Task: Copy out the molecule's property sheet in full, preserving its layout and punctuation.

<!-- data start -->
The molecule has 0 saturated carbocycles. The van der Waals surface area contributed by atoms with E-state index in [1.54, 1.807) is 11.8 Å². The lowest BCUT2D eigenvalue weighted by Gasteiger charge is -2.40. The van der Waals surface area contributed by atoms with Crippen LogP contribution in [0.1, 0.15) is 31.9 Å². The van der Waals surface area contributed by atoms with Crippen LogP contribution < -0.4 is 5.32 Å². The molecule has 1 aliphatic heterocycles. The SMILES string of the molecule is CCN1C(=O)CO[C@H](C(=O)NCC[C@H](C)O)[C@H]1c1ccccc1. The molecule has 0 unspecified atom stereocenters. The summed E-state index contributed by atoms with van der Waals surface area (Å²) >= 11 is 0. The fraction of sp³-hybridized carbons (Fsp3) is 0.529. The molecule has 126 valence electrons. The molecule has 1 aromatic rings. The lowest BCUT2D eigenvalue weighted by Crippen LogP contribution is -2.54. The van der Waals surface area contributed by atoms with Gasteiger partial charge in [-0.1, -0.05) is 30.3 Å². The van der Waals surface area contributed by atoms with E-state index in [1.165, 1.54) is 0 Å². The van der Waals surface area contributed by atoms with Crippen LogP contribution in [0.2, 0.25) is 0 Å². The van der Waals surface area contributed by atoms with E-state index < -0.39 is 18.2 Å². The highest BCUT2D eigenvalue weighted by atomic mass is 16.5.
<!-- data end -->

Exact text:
The molecule has 0 saturated carbocycles. The van der Waals surface area contributed by atoms with E-state index in [1.54, 1.807) is 11.8 Å². The lowest BCUT2D eigenvalue weighted by Gasteiger charge is -2.40. The van der Waals surface area contributed by atoms with Crippen LogP contribution in [0.1, 0.15) is 31.9 Å². The van der Waals surface area contributed by atoms with Crippen LogP contribution < -0.4 is 5.32 Å². The molecule has 1 aliphatic heterocycles. The SMILES string of the molecule is CCN1C(=O)CO[C@H](C(=O)NCC[C@H](C)O)[C@H]1c1ccccc1. The molecule has 0 unspecified atom stereocenters. The summed E-state index contributed by atoms with van der Waals surface area (Å²) >= 11 is 0. The fraction of sp³-hybridized carbons (Fsp3) is 0.529. The molecule has 126 valence electrons. The molecule has 1 aromatic rings. The lowest BCUT2D eigenvalue weighted by Crippen LogP contribution is -2.54. The van der Waals surface area contributed by atoms with Gasteiger partial charge in [-0.1, -0.05) is 30.3 Å². The van der Waals surface area contributed by atoms with E-state index in [1.165, 1.54) is 0 Å². The van der Waals surface area contributed by atoms with Crippen LogP contribution in [0.2, 0.25) is 0 Å². The van der Waals surface area contributed by atoms with E-state index < -0.39 is 18.2 Å². The highest BCUT2D eigenvalue weighted by atomic mass is 16.5.